By Julia Harte
NEW YORK (Reuters) -New York will seek to make the city’s subway system safer by increasing police patrols and expanding outreach to the mentally ill, Governor Kathy Hochul and Mayor Eric Adams said on Friday, responding to a series of recent attacks on passengers.
The plan will expand psychiatric services in the city and, starting next week, send teams of clinicians, social workers, and police officers to urge mentally ill and homeless New Yorkers in the subway to seek help, they said.
An unusual number of passengers have been pushed onto the subway tracks by random assailants in recent months, including a Manhattan woman, Michelle Go, who was killed in January. Her murder was seen as part of a surge in hate-driven attacks against Asian Americans.
“The vast majority of the unhoused and mentally ill, let’s be clear on this, are not dangerous,” Adams told reporters at a Manhattan subway station. But “we have to be honest” about the increase in subway violence due to spiking homelessness in the wake of the coronavirus pandemic.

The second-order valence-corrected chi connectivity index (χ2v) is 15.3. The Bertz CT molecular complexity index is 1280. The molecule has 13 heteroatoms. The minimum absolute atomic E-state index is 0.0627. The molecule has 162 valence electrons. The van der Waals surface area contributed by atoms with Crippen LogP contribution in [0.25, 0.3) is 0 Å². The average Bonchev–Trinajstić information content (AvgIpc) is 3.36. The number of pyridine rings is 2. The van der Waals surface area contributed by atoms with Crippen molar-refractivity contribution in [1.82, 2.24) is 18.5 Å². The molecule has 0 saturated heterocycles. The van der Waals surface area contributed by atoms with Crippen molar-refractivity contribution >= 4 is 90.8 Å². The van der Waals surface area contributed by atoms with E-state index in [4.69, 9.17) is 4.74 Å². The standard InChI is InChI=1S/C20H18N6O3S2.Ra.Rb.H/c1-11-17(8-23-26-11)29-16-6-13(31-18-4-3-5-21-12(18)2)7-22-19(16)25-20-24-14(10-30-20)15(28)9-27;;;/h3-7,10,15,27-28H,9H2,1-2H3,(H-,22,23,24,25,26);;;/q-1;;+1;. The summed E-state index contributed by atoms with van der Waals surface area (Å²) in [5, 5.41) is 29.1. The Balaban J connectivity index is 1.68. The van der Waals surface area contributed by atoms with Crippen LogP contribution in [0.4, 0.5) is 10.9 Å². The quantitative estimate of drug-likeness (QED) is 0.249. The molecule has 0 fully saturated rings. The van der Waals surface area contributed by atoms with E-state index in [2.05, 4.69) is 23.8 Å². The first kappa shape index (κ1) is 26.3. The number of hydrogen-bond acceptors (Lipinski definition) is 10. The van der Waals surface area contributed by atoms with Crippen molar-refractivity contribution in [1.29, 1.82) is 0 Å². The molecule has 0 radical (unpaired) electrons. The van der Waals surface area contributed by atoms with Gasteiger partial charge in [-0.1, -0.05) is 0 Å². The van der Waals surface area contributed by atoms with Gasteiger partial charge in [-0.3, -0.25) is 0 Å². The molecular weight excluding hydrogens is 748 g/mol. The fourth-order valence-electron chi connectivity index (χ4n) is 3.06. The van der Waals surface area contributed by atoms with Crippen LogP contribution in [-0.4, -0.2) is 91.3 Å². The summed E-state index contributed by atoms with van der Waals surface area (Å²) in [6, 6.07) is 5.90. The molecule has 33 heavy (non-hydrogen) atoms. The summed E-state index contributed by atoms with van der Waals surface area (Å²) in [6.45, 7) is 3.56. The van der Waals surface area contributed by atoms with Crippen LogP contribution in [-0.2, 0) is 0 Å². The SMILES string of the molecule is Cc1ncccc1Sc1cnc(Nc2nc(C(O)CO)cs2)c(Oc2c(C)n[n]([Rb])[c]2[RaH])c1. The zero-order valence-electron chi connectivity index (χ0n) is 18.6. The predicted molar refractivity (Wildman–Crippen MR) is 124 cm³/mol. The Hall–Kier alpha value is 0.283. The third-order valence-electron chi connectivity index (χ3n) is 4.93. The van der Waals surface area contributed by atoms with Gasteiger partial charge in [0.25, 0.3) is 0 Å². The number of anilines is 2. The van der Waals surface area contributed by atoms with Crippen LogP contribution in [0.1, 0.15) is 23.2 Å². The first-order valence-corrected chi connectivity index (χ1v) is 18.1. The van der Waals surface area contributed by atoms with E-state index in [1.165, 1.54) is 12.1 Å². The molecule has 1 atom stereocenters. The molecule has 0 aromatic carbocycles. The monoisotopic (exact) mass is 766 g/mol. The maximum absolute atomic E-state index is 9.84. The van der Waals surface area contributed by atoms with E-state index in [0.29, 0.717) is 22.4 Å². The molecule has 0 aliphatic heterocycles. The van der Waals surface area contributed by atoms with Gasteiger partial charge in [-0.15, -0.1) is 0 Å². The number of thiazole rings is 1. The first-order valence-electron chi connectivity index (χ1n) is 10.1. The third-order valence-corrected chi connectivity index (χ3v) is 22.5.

The outreach teams will canvass subway platforms, stairwells and entrances to make contact with homeless individuals and follow up with housing support for them. Riders will see an increased police presence, Adams said, promising that officers would not be “heavy handed.”
Speaking at the news conference, Hochul said the plan sought to reassure frightened riders, such as “Asian women who go down in the subway and have to literally have their back against the wall because of the very real fear that something could happen to them.”
The plan builds on other recent efforts to crack down on subway crime. Since the city’s police department began sweeping the subway system more frequently in January, officers have conducted more than 115,000 station inspections city-wide, said Keechant Sewell, the New York City police commissioner.
(Reporting by Julia Harte; editing by Diane Craft and Tim Ahmann)